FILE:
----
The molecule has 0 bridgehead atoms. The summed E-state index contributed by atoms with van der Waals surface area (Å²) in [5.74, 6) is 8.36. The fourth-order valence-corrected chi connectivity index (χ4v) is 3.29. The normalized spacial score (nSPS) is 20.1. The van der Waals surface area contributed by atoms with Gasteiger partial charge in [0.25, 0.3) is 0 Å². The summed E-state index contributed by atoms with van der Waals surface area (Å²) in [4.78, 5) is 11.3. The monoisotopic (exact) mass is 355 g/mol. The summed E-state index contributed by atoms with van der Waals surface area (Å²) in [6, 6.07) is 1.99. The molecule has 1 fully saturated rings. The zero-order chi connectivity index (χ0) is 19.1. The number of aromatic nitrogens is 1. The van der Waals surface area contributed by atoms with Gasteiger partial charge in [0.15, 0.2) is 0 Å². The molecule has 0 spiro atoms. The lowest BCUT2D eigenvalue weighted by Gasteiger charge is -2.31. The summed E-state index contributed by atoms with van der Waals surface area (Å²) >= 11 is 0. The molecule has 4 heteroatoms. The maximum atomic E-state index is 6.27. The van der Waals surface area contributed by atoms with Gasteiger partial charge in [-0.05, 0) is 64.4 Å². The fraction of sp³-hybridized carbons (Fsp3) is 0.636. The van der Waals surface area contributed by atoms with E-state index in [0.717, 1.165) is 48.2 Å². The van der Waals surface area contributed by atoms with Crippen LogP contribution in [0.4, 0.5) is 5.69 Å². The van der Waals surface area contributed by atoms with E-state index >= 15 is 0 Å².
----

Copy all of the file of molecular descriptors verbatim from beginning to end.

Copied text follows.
The molecule has 0 bridgehead atoms. The summed E-state index contributed by atoms with van der Waals surface area (Å²) in [5.74, 6) is 8.36. The fourth-order valence-corrected chi connectivity index (χ4v) is 3.29. The normalized spacial score (nSPS) is 20.1. The van der Waals surface area contributed by atoms with Gasteiger partial charge in [0.25, 0.3) is 0 Å². The summed E-state index contributed by atoms with van der Waals surface area (Å²) in [4.78, 5) is 11.3. The monoisotopic (exact) mass is 355 g/mol. The summed E-state index contributed by atoms with van der Waals surface area (Å²) in [6, 6.07) is 1.99. The molecule has 1 fully saturated rings. The zero-order chi connectivity index (χ0) is 19.1. The number of aromatic nitrogens is 1. The van der Waals surface area contributed by atoms with Gasteiger partial charge in [0.15, 0.2) is 0 Å². The molecule has 0 spiro atoms. The lowest BCUT2D eigenvalue weighted by Gasteiger charge is -2.31. The summed E-state index contributed by atoms with van der Waals surface area (Å²) >= 11 is 0. The molecule has 4 heteroatoms. The maximum atomic E-state index is 6.27. The van der Waals surface area contributed by atoms with Gasteiger partial charge in [-0.05, 0) is 64.4 Å². The fraction of sp³-hybridized carbons (Fsp3) is 0.636. The van der Waals surface area contributed by atoms with E-state index in [0.717, 1.165) is 48.2 Å². The van der Waals surface area contributed by atoms with Crippen LogP contribution in [0.4, 0.5) is 5.69 Å². The van der Waals surface area contributed by atoms with E-state index >= 15 is 0 Å².